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Japan · 2010
Rated R · 1h 49m
Director Takeshi Kitano
Starring Sôichirô Kitamura, Tomokazu Miura, Jun Kunimura, Tetta Sugimoto
Genre Action, Crime, Drama

The story begins with Sekiuchi, boss of the Sannokai, a huge organized crime syndicate controlling the entire Kanto region, issuing a stern warning to his lieutenant Kato and right-hand man Ikemoto, head of the Ikemoto-gumi. Kato orders Ikemoto to bring the unassociated Murase-gumi gang in line, and he immediately passes the task on to his subordinate Otomo, who runs his own crew. The tricky jobs that no-one wants to do always end up in Otomo’s lap.

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Los Angeles Times by

Though it may at times seem like just another Japanese gangster picture, in Outrage, Kitano's sense of pacing is so precise, at once restrained and relentless, that the film becomes a vortex, pulling audiences in deeper and deeper.


Time Out by David Fear

At its best, Outrage offers a meat-and-potatoes look at an age when battles of honor and humanity are AWOL in yakuza society. As things wind toward the inevitable hierarchical breakdown, however, the movie too often resembles a repetitive cycle of tough guys shouting, shooting and shuffling off this mortal coil.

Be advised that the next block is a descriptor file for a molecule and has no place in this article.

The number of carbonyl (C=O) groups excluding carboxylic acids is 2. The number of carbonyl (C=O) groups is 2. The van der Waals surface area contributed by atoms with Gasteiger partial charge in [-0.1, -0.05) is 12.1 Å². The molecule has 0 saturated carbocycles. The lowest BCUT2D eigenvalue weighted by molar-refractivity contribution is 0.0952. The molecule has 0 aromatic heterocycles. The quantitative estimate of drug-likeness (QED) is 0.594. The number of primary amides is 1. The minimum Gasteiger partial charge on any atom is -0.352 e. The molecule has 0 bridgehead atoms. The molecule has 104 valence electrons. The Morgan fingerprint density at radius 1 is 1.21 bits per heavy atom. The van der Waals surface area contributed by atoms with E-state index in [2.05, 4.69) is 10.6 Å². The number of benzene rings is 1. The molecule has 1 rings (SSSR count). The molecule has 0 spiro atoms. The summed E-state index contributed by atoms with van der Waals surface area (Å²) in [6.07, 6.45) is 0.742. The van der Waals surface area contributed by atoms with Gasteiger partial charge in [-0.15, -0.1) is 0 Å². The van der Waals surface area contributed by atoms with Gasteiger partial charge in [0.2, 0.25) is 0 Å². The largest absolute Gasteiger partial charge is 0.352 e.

IndieWire by Eric Kohn

On the one hand, Outrage suffers from a cold removal from the events portrayed onscreen, mainly a series of arguments and gory acts of retribution. It's often a terrible bore. But the stylish execution renders many moments into imminently watchable pastiche.


Slant Magazine by Jesse Cataldo

It's a brilliant reversal that, while seemingly far less inspired than most of the director's efforts, leaves us with a film that's just as iconoclastic.


The New York Times by Manohla Dargis

Not everything is as elegantly executed, including a tiresome, would-be comic subplot involving an African diplomat and a clandestine casino that drags the story down badly and comes close to noxious racial stereotype.


Variety by Rob Nelson

Focusing on the absurdly ultraviolent tit-for-tat tussles among a trio of Tokyo crime families, the film is a beautifully staged marvel that confidently reasserts Kitano's considerable cinematic gifts.

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